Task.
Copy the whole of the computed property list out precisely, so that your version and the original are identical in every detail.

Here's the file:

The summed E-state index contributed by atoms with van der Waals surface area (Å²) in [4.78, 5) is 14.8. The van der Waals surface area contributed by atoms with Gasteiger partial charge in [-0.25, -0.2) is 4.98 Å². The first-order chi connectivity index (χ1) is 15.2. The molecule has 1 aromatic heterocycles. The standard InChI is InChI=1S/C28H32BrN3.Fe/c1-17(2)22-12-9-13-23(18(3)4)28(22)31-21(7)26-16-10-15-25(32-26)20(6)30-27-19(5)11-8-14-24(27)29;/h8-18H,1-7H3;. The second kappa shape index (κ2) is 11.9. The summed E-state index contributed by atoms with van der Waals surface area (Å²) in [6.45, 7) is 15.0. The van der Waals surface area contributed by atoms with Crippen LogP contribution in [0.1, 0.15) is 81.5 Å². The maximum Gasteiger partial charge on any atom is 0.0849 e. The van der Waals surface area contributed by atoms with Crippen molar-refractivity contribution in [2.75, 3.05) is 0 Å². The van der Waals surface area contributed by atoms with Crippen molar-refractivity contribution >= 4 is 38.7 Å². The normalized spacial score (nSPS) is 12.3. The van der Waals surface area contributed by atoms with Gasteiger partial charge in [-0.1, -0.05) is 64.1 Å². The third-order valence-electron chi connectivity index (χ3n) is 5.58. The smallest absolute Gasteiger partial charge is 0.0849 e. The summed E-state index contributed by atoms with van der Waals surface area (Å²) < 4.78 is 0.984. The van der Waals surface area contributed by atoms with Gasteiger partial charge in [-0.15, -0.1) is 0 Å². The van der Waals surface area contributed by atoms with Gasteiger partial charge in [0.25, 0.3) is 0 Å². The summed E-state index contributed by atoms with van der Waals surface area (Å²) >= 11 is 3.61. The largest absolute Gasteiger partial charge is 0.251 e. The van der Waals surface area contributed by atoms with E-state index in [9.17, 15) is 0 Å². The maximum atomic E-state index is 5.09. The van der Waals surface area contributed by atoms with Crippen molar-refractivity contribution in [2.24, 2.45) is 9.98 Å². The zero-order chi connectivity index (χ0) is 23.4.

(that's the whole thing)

The summed E-state index contributed by atoms with van der Waals surface area (Å²) in [4.78, 5) is 14.8. The van der Waals surface area contributed by atoms with Gasteiger partial charge in [-0.25, -0.2) is 4.98 Å². The first-order chi connectivity index (χ1) is 15.2. The molecule has 1 aromatic heterocycles. The standard InChI is InChI=1S/C28H32BrN3.Fe/c1-17(2)22-12-9-13-23(18(3)4)28(22)31-21(7)26-16-10-15-25(32-26)20(6)30-27-19(5)11-8-14-24(27)29;/h8-18H,1-7H3;. The second kappa shape index (κ2) is 11.9. The summed E-state index contributed by atoms with van der Waals surface area (Å²) in [6.45, 7) is 15.0. The van der Waals surface area contributed by atoms with Crippen LogP contribution in [0.1, 0.15) is 81.5 Å². The maximum Gasteiger partial charge on any atom is 0.0849 e. The van der Waals surface area contributed by atoms with Crippen molar-refractivity contribution in [2.75, 3.05) is 0 Å². The van der Waals surface area contributed by atoms with Crippen molar-refractivity contribution >= 4 is 38.7 Å². The normalized spacial score (nSPS) is 12.3. The van der Waals surface area contributed by atoms with Gasteiger partial charge in [-0.1, -0.05) is 64.1 Å². The third-order valence-electron chi connectivity index (χ3n) is 5.58. The smallest absolute Gasteiger partial charge is 0.0849 e. The summed E-state index contributed by atoms with van der Waals surface area (Å²) < 4.78 is 0.984. The van der Waals surface area contributed by atoms with Gasteiger partial charge in [-0.15, -0.1) is 0 Å². The van der Waals surface area contributed by atoms with Gasteiger partial charge in [0.25, 0.3) is 0 Å². The summed E-state index contributed by atoms with van der Waals surface area (Å²) >= 11 is 3.61. The largest absolute Gasteiger partial charge is 0.251 e. The van der Waals surface area contributed by atoms with E-state index in [9.17, 15) is 0 Å². The maximum atomic E-state index is 5.09. The van der Waals surface area contributed by atoms with Crippen molar-refractivity contribution in [2.24, 2.45) is 9.98 Å². The zero-order chi connectivity index (χ0) is 23.4.